The Labour Force Survey (LFS) is a national survey run by the Office for National Statistics. Currently around 37,000 households are surveyed each quarter. The Health & Safety Executive (HSE) commissions annual questions in The Labour Force Survey to gain a view of self-reported work-related illness and workplace injury based on individuals’ perceptions. The analysis and interpretation of the data are the sole responsibility of HSE.
Announced by the Health & Safety Executive on 1 November, the latest statistics reveal that in 2016/17, 1.3 million workers were suffering from work related ill-health and there were 609,000 workplace injuries. 31.2 million working days were lost due to work-related ill health and non-fatal workplace injuries, costing Britain £14.9 billion.
For the first time, stress, depression or anxiety accounted for the most days lost due to work-related ill health (49%). The total number of cases of work related stress, depression or anxiety in 2016/17 was 526,000 (1,610 per 100,000 workers). 236 thousand were new cases (720 per 100,000 workers), up 4.3% since 2015/16 (690 per 100,000 workers).
In 2014/15, a total of 488,000 cases of work related stress, depression or anxiety were reported, thus signifying an increase of 7% since this period.
Sitting at the highest rate for at least the past decade, work related stress, depression or anxiety now overshadows days lost due to musculoskeletal disorders (507,000 cases in 2016/17 or 1,550 cases per 100,000 workers).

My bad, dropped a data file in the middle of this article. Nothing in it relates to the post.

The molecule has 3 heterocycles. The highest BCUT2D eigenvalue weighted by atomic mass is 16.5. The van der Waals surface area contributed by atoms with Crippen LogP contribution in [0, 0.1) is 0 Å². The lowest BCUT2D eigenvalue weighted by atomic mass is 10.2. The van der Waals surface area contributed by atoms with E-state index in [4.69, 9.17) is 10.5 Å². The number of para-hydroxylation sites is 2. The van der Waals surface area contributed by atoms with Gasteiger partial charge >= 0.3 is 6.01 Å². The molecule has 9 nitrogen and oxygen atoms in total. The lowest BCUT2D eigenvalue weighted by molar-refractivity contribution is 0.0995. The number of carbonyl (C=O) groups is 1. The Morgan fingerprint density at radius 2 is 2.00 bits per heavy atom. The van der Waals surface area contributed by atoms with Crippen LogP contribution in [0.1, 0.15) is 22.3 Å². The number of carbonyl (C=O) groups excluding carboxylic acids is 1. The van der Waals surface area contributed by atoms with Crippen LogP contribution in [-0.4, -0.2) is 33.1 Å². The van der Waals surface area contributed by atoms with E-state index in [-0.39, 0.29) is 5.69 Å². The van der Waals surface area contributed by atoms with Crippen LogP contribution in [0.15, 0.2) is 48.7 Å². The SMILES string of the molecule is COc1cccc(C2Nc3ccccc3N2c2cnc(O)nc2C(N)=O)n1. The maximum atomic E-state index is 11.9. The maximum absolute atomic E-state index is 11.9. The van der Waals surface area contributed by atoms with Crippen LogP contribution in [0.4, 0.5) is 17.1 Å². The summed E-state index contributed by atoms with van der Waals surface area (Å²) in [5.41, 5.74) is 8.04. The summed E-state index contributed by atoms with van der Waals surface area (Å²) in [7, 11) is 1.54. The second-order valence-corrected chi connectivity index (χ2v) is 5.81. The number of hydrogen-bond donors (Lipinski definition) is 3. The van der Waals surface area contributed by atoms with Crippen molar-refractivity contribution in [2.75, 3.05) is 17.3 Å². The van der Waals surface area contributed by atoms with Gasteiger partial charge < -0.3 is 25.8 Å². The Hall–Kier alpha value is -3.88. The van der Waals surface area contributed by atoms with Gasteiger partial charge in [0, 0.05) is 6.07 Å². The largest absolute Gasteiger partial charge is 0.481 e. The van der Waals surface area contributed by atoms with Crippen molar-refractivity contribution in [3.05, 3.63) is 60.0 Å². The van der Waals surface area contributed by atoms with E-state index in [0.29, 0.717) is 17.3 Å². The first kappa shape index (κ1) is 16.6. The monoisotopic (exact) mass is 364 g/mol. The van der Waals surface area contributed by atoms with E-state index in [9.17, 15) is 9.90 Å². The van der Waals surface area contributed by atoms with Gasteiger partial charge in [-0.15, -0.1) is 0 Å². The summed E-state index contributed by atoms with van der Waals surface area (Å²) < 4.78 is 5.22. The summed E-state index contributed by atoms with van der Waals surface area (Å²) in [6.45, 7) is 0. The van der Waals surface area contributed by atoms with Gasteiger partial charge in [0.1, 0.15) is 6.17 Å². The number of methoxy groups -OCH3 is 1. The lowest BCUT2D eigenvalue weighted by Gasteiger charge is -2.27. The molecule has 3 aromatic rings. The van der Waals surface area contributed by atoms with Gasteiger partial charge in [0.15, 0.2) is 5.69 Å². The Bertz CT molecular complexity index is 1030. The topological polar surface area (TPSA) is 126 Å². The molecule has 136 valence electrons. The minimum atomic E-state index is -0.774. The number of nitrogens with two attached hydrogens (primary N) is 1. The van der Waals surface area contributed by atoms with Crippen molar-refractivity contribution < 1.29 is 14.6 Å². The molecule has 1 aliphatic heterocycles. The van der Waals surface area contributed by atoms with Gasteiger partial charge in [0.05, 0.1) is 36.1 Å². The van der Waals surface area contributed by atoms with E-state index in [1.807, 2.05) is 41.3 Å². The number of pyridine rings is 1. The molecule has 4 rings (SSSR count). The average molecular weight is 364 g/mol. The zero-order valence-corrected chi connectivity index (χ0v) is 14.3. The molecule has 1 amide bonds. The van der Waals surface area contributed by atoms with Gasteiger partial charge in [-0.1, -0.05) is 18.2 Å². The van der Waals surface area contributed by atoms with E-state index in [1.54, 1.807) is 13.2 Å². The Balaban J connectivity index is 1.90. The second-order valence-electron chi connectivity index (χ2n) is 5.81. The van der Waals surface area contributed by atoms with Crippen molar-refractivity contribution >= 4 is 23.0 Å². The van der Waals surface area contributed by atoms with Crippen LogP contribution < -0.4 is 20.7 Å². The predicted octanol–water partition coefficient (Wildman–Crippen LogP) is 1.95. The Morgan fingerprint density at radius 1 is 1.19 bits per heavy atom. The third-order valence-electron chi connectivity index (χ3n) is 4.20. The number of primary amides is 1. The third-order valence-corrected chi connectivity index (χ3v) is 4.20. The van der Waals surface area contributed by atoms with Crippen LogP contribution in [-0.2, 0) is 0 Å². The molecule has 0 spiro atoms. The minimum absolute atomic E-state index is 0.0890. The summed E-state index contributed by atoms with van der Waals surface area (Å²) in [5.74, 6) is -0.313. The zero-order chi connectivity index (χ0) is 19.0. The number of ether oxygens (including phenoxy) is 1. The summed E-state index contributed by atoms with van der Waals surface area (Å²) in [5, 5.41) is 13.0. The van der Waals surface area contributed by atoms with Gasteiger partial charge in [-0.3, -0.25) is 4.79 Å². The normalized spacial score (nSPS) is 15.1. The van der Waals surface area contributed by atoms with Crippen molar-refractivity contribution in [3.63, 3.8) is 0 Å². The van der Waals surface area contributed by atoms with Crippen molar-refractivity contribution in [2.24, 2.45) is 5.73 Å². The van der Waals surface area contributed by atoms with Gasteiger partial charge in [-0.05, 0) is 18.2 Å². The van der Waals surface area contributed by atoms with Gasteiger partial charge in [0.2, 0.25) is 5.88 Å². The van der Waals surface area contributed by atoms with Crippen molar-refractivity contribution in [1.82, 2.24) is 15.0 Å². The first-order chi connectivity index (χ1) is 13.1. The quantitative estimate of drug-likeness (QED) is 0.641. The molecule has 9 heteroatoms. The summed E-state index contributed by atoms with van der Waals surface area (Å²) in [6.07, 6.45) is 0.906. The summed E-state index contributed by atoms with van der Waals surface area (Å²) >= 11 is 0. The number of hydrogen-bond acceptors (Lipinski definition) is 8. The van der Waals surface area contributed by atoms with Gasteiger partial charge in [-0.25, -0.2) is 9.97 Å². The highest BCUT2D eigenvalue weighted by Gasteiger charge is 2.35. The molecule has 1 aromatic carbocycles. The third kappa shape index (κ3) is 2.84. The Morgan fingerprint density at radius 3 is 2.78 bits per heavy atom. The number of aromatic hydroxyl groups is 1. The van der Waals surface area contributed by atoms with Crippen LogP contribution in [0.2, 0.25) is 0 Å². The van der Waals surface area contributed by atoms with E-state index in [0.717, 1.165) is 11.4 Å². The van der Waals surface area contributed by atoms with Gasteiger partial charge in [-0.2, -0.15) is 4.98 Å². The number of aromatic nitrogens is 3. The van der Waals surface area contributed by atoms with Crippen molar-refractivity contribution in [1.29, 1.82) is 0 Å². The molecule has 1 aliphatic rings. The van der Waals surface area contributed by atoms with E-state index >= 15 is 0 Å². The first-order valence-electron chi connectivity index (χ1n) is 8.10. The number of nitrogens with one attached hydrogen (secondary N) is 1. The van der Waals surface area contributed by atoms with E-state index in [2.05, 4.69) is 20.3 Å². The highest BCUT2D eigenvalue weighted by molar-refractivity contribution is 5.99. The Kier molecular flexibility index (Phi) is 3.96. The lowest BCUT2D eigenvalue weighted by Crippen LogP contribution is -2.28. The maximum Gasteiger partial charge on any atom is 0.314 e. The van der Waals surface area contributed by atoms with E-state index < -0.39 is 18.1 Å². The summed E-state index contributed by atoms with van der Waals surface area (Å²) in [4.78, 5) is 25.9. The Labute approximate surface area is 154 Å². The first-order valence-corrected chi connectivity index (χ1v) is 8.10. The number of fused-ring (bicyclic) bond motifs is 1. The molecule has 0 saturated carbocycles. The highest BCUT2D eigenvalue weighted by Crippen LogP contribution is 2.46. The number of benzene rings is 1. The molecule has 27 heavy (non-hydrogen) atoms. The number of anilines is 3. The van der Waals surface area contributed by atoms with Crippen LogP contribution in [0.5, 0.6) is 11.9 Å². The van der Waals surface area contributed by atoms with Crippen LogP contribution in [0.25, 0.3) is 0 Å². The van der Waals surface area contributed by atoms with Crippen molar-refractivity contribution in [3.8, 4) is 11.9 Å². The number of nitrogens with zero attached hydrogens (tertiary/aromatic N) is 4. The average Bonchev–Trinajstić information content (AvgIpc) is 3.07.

Over the three-year period (2014/15-2016/17), the average prevalence rate for work-related stress, depression or anxiety across all industries was 1,230 cases per 100,000 workers.
Statistically, small workplaces had considerably lower rates of work-related stress, whilst medium and large workplaces had significantly higher rates:
- Small (less than 50 employees) – 970 cases
- Medium (50-249 employees) – 1,430 cases
- Large (250+ employees) – 1,770 cases
The average prevalence rate for males was 1,170 cases, with 1,880 cases for females per 100,000 workers.
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It can be difficult for people to open up about mental health and wellbeing issues – it can leave a person feeling vulnerable and open to being made more upset. Particularly at work, people don’t want to seem incapable or unprofessional, and the stigma attached to mental ill health it makes it even harder to spot in the workplace.
However, the stigma associated with mental health isn’t just limited to the workplace. According to Mark Winwood, Mental Health expert and Director of Psychological Services at AXA PPP Healthcare:
“You need to think about stigma in three ways:
“There’s self-stigma – negative associations that we carry round when we believe we will be looked at negatively if we disclose that we’re experiencing any difficulty.
“Then there’s societal stigma – labels that society gives to individuals experiencing mental health concerns; we get this from the way mental health is spoken about on TV and/or in the media.